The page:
Sunday, 6 March 2011

Long Rider #19

as by Clay Dawson
Diamond, June 1992

Born to settler parents. Raised an Indian. He was Long Rider. A man caught between the blood and hate of his two peoples … He lived by his own code in a land where death came quick and vengeance could last a lifetime.

Long Rider gets more than he bargained for when he hires on to a cattle drive – raging stampedes, treacherous quicksand, and worse. Then the trail boss, the despicable Cass Dillworth, decides to herd the stock onto Chickasaw land.

The unruly cowboys wreak havoc amongst the Chickasaw – until the Lighthorsemen, the Chickasaw police force, decide to fight back. Now Long Rider’s taking aim at the men who hired him – and dealing death to the dirtiest players.

Having Gabe Conrad, Long Rider, join up with Dillworth and his cowboys is really only the backbone of this story. It’s the glue that joins all the other elements of the tale together, for the book moves from one unrelated incident to another throughout. In fact Conrad leaves the cowboys to ride with the Lighthorsemen but their duties keep bringing them back to face Dillworth.

In fact it’s the confrontations with Dillworth, who has moved his herd onto Chickasaw land that provides some of the most entertaining twists and turns to the plot. Each time the Lighthorsemen think they can move Dillworth on by enforcing one law or another, the trail boss has a legal answer that allows him to stay. How this will all be resolved makes for some fascinating reading.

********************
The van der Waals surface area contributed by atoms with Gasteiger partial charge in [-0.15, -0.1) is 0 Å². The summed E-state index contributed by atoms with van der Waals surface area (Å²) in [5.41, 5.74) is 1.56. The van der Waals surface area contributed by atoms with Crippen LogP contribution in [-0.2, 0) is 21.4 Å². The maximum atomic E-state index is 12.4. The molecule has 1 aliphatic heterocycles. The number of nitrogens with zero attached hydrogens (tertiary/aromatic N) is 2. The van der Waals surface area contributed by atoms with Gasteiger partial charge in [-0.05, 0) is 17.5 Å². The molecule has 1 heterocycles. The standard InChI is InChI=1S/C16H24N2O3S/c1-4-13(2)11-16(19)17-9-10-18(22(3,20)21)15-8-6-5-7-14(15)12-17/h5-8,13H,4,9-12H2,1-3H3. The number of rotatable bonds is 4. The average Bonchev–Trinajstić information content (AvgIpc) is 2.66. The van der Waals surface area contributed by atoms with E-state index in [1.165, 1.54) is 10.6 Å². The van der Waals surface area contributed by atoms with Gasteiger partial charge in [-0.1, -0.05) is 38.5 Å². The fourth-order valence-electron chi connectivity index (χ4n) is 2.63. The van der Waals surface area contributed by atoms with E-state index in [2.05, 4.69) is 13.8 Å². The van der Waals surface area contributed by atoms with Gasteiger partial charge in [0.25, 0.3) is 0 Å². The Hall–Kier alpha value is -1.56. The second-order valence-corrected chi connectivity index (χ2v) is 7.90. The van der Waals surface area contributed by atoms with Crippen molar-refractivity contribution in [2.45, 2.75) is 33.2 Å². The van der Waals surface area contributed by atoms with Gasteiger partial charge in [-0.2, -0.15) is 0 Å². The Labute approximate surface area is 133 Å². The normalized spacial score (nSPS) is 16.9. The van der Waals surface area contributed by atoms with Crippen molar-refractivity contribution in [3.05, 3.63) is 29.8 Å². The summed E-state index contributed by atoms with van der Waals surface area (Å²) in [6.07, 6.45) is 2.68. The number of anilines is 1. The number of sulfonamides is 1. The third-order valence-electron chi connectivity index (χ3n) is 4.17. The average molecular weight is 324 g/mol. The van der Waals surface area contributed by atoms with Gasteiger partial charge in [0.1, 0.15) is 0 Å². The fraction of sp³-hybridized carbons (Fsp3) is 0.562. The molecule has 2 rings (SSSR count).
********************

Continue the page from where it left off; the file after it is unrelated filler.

One of the other set pieces, that really hasn’t anything to do with the cattle problem, is something I haven’t read about that often in westerns, and that is sport. Here, it’s a game played between to rival teams of Indians called toli. With Gabe having to play for his friend’s side, as they are short of players. I guess it’ll come as no surprise as to who scores the winning point.

Overall this is not a bad entry into this series – which ran for twenty-seven books – but I think I’d have liked the main plot about Dillworth to have taken up more of the story.

Excellent cover art.

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